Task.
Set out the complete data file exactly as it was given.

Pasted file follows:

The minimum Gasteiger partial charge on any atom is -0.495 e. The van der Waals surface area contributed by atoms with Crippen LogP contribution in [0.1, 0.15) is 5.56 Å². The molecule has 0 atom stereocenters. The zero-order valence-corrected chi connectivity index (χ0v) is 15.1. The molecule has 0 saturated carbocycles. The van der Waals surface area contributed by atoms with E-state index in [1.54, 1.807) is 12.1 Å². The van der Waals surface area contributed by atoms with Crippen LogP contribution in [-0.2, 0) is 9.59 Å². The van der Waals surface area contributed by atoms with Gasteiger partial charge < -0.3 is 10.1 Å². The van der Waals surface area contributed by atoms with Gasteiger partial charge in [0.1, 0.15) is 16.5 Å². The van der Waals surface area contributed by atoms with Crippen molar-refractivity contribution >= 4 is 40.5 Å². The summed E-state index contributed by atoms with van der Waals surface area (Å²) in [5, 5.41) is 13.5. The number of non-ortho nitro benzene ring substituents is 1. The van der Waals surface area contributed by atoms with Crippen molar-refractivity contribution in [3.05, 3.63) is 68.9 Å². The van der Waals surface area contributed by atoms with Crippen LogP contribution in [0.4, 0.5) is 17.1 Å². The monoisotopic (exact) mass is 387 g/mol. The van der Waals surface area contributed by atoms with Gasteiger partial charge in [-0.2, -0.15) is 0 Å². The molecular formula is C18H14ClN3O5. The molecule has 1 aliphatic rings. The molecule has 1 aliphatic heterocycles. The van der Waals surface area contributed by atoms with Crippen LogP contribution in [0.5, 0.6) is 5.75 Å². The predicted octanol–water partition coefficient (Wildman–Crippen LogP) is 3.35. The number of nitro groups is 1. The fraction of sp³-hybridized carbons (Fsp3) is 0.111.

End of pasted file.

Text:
The minimum Gasteiger partial charge on any atom is -0.495 e. The van der Waals surface area contributed by atoms with Crippen LogP contribution in [0.1, 0.15) is 5.56 Å². The molecule has 0 atom stereocenters. The zero-order valence-corrected chi connectivity index (χ0v) is 15.1. The molecule has 0 saturated carbocycles. The van der Waals surface area contributed by atoms with E-state index in [1.54, 1.807) is 12.1 Å². The van der Waals surface area contributed by atoms with Crippen LogP contribution in [-0.2, 0) is 9.59 Å². The van der Waals surface area contributed by atoms with Gasteiger partial charge < -0.3 is 10.1 Å². The van der Waals surface area contributed by atoms with Gasteiger partial charge in [0.1, 0.15) is 16.5 Å². The van der Waals surface area contributed by atoms with Crippen molar-refractivity contribution >= 4 is 40.5 Å². The summed E-state index contributed by atoms with van der Waals surface area (Å²) in [5, 5.41) is 13.5. The number of non-ortho nitro benzene ring substituents is 1. The van der Waals surface area contributed by atoms with Crippen molar-refractivity contribution in [3.05, 3.63) is 68.9 Å². The van der Waals surface area contributed by atoms with Crippen LogP contribution in [0.4, 0.5) is 17.1 Å². The monoisotopic (exact) mass is 387 g/mol. The van der Waals surface area contributed by atoms with Gasteiger partial charge in [-0.2, -0.15) is 0 Å². The molecular formula is C18H14ClN3O5. The molecule has 1 aliphatic rings. The molecule has 1 aliphatic heterocycles. The van der Waals surface area contributed by atoms with Crippen LogP contribution in [0.5, 0.6) is 5.75 Å². The predicted octanol–water partition coefficient (Wildman–Crippen LogP) is 3.35. The number of nitro groups is 1. The fraction of sp³-hybridized carbons (Fsp3) is 0.111.